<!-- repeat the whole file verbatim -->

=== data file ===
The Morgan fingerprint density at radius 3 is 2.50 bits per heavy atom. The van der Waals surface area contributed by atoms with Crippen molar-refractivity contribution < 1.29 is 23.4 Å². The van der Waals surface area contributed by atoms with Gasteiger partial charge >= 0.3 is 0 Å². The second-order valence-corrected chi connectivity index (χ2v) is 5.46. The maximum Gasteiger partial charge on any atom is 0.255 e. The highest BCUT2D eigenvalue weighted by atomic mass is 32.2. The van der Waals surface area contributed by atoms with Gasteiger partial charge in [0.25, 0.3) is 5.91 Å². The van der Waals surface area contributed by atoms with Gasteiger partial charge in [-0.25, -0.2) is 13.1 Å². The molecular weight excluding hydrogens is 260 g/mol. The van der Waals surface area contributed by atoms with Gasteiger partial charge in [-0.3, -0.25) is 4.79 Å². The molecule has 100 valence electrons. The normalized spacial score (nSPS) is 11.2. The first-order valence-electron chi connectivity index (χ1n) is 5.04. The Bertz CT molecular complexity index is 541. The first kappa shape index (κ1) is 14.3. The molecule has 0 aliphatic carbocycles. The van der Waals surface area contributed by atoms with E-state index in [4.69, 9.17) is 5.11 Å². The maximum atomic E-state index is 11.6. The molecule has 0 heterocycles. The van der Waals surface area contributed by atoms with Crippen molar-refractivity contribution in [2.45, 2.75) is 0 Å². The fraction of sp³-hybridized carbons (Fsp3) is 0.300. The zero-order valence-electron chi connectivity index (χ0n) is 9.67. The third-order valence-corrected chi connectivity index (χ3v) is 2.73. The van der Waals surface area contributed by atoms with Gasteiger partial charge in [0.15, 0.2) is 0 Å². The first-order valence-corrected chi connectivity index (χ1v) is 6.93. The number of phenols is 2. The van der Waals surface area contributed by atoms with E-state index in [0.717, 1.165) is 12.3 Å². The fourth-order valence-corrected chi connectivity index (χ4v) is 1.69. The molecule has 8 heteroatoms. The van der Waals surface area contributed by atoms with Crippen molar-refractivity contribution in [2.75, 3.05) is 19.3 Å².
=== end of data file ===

The Morgan fingerprint density at radius 3 is 2.50 bits per heavy atom. The van der Waals surface area contributed by atoms with Crippen molar-refractivity contribution < 1.29 is 23.4 Å². The van der Waals surface area contributed by atoms with Gasteiger partial charge >= 0.3 is 0 Å². The second-order valence-corrected chi connectivity index (χ2v) is 5.46. The maximum Gasteiger partial charge on any atom is 0.255 e. The highest BCUT2D eigenvalue weighted by atomic mass is 32.2. The van der Waals surface area contributed by atoms with Gasteiger partial charge in [0.25, 0.3) is 5.91 Å². The van der Waals surface area contributed by atoms with Gasteiger partial charge in [-0.25, -0.2) is 13.1 Å². The molecular weight excluding hydrogens is 260 g/mol. The van der Waals surface area contributed by atoms with Gasteiger partial charge in [-0.3, -0.25) is 4.79 Å². The molecule has 100 valence electrons. The normalized spacial score (nSPS) is 11.2. The first-order valence-electron chi connectivity index (χ1n) is 5.04. The Bertz CT molecular complexity index is 541. The first kappa shape index (κ1) is 14.3. The molecule has 0 aliphatic carbocycles. The van der Waals surface area contributed by atoms with E-state index in [4.69, 9.17) is 5.11 Å². The maximum atomic E-state index is 11.6. The molecule has 0 heterocycles. The van der Waals surface area contributed by atoms with Crippen molar-refractivity contribution in [2.45, 2.75) is 0 Å². The fraction of sp³-hybridized carbons (Fsp3) is 0.300. The zero-order valence-electron chi connectivity index (χ0n) is 9.67. The third-order valence-corrected chi connectivity index (χ3v) is 2.73. The van der Waals surface area contributed by atoms with Gasteiger partial charge in [0.15, 0.2) is 0 Å². The first-order valence-corrected chi connectivity index (χ1v) is 6.93. The number of phenols is 2. The van der Waals surface area contributed by atoms with E-state index in [0.717, 1.165) is 12.3 Å². The fourth-order valence-corrected chi connectivity index (χ4v) is 1.69. The molecule has 8 heteroatoms. The van der Waals surface area contributed by atoms with Crippen molar-refractivity contribution in [2.75, 3.05) is 19.3 Å².